Many tenants had placed notices on their doors advising inspectors not to enter their units, Galardi said, and the COVID-19 pandemic has posed challenges. The evaluation began in November, just as the wave of infection of the Omicron variant hit Southern California.
“I wouldn’t say the system is down,” said Galardi, who toured the property and met with tenants and organizers last month. “I would say the timing of the pandemic had a big impact on [inspecting] such a large community.
Jim Yukevich, an attorney who represented Nijjar in litigation with the city, did not respond to a list of questions from The Times. Previously, Yukevich said his client takes health and safety issues seriously at all of his properties and makes repairs when notified by tenants.
Since the Times article published last month, staff members of federal, state and local officials who represent the area, all Democrats, have met to discuss conditions at Chesapeake Apartments.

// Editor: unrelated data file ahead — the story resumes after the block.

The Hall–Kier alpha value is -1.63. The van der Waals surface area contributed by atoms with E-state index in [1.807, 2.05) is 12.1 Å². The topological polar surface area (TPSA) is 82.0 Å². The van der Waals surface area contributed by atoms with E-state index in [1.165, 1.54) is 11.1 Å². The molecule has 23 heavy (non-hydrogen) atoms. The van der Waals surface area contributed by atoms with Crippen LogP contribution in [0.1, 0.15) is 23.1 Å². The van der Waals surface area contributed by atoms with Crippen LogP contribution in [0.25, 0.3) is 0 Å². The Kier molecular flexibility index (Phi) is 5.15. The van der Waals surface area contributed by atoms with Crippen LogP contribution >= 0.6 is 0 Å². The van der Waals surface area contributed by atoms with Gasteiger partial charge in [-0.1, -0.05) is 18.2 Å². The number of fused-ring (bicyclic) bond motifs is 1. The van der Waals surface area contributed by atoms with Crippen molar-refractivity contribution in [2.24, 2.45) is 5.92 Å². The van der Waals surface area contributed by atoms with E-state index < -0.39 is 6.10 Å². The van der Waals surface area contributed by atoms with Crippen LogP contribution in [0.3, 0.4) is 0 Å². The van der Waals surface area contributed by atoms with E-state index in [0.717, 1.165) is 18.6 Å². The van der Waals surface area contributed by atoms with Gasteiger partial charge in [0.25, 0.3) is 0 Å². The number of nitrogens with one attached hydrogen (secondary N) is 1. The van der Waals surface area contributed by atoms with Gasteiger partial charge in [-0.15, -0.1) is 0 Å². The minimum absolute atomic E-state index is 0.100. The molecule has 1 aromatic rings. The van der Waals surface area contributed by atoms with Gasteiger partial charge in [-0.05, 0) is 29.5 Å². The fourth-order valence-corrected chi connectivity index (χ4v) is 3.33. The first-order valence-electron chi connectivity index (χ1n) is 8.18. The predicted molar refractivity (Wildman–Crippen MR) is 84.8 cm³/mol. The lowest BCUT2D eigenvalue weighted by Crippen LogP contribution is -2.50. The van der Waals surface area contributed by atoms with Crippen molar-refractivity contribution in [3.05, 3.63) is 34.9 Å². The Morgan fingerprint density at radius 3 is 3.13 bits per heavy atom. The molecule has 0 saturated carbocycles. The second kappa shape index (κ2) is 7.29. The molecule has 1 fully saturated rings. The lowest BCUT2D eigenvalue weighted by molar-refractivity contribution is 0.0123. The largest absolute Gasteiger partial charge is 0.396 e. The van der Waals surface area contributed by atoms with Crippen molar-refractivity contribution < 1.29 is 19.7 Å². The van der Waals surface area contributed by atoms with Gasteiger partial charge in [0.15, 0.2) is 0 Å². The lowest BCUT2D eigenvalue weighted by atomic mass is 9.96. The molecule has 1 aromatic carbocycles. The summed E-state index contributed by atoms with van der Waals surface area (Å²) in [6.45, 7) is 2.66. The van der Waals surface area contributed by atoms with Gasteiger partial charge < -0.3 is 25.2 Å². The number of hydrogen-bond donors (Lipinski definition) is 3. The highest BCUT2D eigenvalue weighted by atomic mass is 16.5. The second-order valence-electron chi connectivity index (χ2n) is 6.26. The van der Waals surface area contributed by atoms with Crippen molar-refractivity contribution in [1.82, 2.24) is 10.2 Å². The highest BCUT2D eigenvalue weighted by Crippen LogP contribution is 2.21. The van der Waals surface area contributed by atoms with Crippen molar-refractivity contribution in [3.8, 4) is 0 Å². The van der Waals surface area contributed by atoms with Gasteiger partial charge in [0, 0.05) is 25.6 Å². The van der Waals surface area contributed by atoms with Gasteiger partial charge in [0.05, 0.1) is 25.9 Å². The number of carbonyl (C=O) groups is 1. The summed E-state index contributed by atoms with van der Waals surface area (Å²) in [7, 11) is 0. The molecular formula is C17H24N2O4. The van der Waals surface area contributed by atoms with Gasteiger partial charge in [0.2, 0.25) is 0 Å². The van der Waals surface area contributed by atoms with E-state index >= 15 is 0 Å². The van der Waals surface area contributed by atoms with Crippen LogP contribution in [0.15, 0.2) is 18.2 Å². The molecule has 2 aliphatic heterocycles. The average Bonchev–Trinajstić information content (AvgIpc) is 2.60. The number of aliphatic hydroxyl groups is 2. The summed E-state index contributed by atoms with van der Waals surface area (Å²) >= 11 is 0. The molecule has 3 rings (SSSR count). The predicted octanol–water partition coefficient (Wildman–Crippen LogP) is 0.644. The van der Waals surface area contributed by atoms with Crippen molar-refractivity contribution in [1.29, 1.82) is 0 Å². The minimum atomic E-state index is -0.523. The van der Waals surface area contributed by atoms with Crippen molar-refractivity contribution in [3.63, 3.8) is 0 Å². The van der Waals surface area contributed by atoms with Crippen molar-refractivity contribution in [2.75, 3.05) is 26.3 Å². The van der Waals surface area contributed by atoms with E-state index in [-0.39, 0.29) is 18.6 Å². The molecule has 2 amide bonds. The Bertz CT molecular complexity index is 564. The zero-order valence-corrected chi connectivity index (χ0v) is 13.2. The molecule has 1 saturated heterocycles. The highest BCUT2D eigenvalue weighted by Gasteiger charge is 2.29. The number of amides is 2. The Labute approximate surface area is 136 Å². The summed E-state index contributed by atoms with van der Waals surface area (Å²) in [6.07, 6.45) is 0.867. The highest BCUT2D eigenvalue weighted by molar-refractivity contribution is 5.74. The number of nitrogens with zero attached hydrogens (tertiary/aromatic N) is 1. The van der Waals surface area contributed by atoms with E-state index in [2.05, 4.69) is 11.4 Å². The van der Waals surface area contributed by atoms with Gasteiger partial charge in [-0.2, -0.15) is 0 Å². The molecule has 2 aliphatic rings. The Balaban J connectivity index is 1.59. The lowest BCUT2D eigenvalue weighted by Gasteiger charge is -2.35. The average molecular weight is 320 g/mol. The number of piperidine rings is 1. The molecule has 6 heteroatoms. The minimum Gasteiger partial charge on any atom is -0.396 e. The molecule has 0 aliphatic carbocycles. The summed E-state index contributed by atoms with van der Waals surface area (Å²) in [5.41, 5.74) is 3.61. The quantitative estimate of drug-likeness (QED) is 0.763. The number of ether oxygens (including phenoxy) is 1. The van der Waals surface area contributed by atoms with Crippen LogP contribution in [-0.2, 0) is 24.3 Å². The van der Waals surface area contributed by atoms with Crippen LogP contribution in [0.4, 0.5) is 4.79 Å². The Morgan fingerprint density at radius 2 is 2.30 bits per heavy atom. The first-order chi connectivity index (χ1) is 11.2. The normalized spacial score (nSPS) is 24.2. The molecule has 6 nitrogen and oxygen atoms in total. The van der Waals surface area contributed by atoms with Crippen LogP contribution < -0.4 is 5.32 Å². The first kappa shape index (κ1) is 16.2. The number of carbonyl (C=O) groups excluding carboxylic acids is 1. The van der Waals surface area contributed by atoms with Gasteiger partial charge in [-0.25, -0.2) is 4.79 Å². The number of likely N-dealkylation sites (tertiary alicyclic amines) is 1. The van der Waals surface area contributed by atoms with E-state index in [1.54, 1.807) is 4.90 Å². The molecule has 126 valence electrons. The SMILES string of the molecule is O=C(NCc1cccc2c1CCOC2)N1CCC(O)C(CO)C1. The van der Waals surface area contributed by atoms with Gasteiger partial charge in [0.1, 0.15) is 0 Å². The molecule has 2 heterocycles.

County Supervisor Holly Mitchell called the situation “horrific” and said the seriousness and long-standing concerns about the property compelled state agencies to penalize the owner and ensure prompt and comprehensive repairs.
“We are now at the point where this strong, clear and decisive action needs to be taken,” Mitchell said.
U.S. Representative Karen Bass, State Senator Sydney Kamlager, Assemblyman Isaac Bryan and Los Angeles City Councilman Herb Wesson declined or did not respond to Times the interview requests. After the publication of the first Times article, Bass, a candidate for mayor of Los Angeles, called on Nijjar businesses to immediately repair the Chesapeake apartments, relocate tenants until the work is complete and give them the right to return to the renovated property.
Chesapeake tenants say conditions have remained, if not worsened, since April as Pama Properties rushed to respond.
Milton Morris, 39, has lived in a one-bedroom apartment on the property for six years with his wife and 13-year-old daughter. One afternoon last week, an air purifier the family just bought hummed as his wife used a breathing machine and his daughter held her asthma inhaler while doing her science homework. Morris said he had been complaining about problems for years.
An environmental contractor hired by building management in late April found numerous mold spores in Morris’ apartment at levels that exceed federal environmental guidelines, according to a report Morris shared with The Times. The contractor also found structural damage to the living room, bathroom and kitchen which he described as “unacceptable”.